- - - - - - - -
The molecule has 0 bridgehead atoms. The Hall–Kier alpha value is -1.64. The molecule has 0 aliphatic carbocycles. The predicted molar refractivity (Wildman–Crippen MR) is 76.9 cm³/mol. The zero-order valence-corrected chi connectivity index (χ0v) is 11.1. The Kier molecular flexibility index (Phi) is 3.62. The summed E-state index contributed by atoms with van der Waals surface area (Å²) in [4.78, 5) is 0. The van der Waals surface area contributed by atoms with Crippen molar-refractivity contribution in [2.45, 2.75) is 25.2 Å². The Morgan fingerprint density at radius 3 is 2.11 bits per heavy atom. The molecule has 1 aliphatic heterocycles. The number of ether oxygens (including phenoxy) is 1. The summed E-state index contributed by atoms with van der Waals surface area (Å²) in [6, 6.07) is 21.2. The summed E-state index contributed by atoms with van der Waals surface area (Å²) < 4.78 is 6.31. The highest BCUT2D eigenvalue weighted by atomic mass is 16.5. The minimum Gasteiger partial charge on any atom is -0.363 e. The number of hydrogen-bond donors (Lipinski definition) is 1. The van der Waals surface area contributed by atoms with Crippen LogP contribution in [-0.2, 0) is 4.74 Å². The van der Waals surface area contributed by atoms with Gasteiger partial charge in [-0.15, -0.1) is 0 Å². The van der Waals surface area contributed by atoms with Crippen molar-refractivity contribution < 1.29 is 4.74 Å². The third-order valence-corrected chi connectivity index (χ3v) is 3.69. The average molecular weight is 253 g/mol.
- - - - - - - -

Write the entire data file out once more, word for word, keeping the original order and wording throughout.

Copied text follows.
The molecule has 0 bridgehead atoms. The Hall–Kier alpha value is -1.64. The molecule has 0 aliphatic carbocycles. The predicted molar refractivity (Wildman–Crippen MR) is 76.9 cm³/mol. The zero-order valence-corrected chi connectivity index (χ0v) is 11.1. The Kier molecular flexibility index (Phi) is 3.62. The summed E-state index contributed by atoms with van der Waals surface area (Å²) in [4.78, 5) is 0. The van der Waals surface area contributed by atoms with Crippen molar-refractivity contribution in [2.45, 2.75) is 25.2 Å². The Morgan fingerprint density at radius 3 is 2.11 bits per heavy atom. The molecule has 1 aliphatic heterocycles. The number of ether oxygens (including phenoxy) is 1. The summed E-state index contributed by atoms with van der Waals surface area (Å²) in [6, 6.07) is 21.2. The summed E-state index contributed by atoms with van der Waals surface area (Å²) < 4.78 is 6.31. The highest BCUT2D eigenvalue weighted by atomic mass is 16.5. The minimum Gasteiger partial charge on any atom is -0.363 e. The number of hydrogen-bond donors (Lipinski definition) is 1. The van der Waals surface area contributed by atoms with Crippen LogP contribution in [-0.2, 0) is 4.74 Å². The van der Waals surface area contributed by atoms with Gasteiger partial charge in [-0.15, -0.1) is 0 Å². The van der Waals surface area contributed by atoms with Crippen molar-refractivity contribution < 1.29 is 4.74 Å². The third-order valence-corrected chi connectivity index (χ3v) is 3.69. The average molecular weight is 253 g/mol.